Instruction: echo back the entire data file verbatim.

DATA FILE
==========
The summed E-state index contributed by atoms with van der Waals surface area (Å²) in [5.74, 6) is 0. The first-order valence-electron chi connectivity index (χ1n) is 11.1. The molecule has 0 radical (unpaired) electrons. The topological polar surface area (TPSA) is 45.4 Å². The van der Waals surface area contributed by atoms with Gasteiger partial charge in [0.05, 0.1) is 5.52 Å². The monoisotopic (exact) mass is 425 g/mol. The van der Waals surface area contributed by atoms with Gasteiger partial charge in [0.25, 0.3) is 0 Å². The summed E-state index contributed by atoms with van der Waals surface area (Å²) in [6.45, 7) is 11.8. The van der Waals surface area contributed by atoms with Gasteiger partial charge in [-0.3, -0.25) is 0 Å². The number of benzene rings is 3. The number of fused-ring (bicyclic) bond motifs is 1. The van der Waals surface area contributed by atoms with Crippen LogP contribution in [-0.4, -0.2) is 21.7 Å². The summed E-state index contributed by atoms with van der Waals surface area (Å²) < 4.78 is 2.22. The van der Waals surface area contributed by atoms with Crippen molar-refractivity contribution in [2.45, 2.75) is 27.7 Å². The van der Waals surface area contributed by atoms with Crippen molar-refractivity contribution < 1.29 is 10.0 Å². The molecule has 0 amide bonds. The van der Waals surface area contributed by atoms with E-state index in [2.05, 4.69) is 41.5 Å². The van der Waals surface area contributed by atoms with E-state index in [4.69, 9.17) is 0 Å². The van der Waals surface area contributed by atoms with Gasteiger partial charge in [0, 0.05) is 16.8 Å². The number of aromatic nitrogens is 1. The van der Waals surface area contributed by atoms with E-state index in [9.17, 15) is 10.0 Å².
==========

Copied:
The summed E-state index contributed by atoms with van der Waals surface area (Å²) in [5.74, 6) is 0. The first-order valence-electron chi connectivity index (χ1n) is 11.1. The molecule has 0 radical (unpaired) electrons. The topological polar surface area (TPSA) is 45.4 Å². The van der Waals surface area contributed by atoms with Gasteiger partial charge in [0.05, 0.1) is 5.52 Å². The monoisotopic (exact) mass is 425 g/mol. The van der Waals surface area contributed by atoms with Gasteiger partial charge in [0.25, 0.3) is 0 Å². The summed E-state index contributed by atoms with van der Waals surface area (Å²) in [6.45, 7) is 11.8. The van der Waals surface area contributed by atoms with Gasteiger partial charge in [-0.3, -0.25) is 0 Å². The number of benzene rings is 3. The number of fused-ring (bicyclic) bond motifs is 1. The van der Waals surface area contributed by atoms with Crippen LogP contribution in [-0.4, -0.2) is 21.7 Å². The summed E-state index contributed by atoms with van der Waals surface area (Å²) < 4.78 is 2.22. The van der Waals surface area contributed by atoms with Crippen molar-refractivity contribution in [2.45, 2.75) is 27.7 Å². The van der Waals surface area contributed by atoms with Crippen molar-refractivity contribution < 1.29 is 10.0 Å². The molecule has 0 amide bonds. The van der Waals surface area contributed by atoms with E-state index in [2.05, 4.69) is 41.5 Å². The van der Waals surface area contributed by atoms with E-state index in [4.69, 9.17) is 0 Å². The van der Waals surface area contributed by atoms with Gasteiger partial charge in [0, 0.05) is 16.8 Å². The number of aromatic nitrogens is 1. The van der Waals surface area contributed by atoms with E-state index in [9.17, 15) is 10.0 Å².